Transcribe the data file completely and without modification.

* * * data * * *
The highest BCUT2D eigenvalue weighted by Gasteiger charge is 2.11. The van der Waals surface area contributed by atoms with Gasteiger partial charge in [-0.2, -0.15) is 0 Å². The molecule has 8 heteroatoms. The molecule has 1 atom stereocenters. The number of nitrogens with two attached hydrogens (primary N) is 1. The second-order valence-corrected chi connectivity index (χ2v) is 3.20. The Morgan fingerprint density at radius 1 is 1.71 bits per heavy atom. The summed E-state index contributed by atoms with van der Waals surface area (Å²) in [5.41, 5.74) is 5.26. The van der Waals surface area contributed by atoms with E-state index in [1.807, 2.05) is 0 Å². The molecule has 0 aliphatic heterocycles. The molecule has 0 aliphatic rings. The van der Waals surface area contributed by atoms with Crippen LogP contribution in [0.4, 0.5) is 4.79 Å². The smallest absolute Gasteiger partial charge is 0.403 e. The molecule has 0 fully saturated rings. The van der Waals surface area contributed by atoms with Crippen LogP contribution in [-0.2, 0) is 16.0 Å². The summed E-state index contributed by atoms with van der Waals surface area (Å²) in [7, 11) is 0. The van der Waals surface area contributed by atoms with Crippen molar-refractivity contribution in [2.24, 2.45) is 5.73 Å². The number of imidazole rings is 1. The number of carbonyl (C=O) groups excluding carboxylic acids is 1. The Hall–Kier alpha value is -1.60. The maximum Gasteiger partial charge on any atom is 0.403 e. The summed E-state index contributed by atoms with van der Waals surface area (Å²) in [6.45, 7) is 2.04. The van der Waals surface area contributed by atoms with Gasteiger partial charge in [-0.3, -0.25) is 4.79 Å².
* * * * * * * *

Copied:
The highest BCUT2D eigenvalue weighted by Gasteiger charge is 2.11. The van der Waals surface area contributed by atoms with Gasteiger partial charge in [-0.2, -0.15) is 0 Å². The molecule has 8 heteroatoms. The molecule has 1 atom stereocenters. The number of nitrogens with two attached hydrogens (primary N) is 1. The second-order valence-corrected chi connectivity index (χ2v) is 3.20. The Morgan fingerprint density at radius 1 is 1.71 bits per heavy atom. The summed E-state index contributed by atoms with van der Waals surface area (Å²) in [5.41, 5.74) is 5.26. The van der Waals surface area contributed by atoms with E-state index in [1.807, 2.05) is 0 Å². The molecule has 0 aliphatic heterocycles. The molecule has 0 aliphatic rings. The van der Waals surface area contributed by atoms with Crippen LogP contribution in [0.4, 0.5) is 4.79 Å². The smallest absolute Gasteiger partial charge is 0.403 e. The molecule has 0 fully saturated rings. The van der Waals surface area contributed by atoms with Crippen LogP contribution in [-0.2, 0) is 16.0 Å². The summed E-state index contributed by atoms with van der Waals surface area (Å²) in [7, 11) is 0. The van der Waals surface area contributed by atoms with Crippen molar-refractivity contribution in [2.24, 2.45) is 5.73 Å². The number of imidazole rings is 1. The number of carbonyl (C=O) groups excluding carboxylic acids is 1. The Hall–Kier alpha value is -1.60. The maximum Gasteiger partial charge on any atom is 0.403 e. The summed E-state index contributed by atoms with van der Waals surface area (Å²) in [6.45, 7) is 2.04. The van der Waals surface area contributed by atoms with Gasteiger partial charge in [-0.3, -0.25) is 4.79 Å².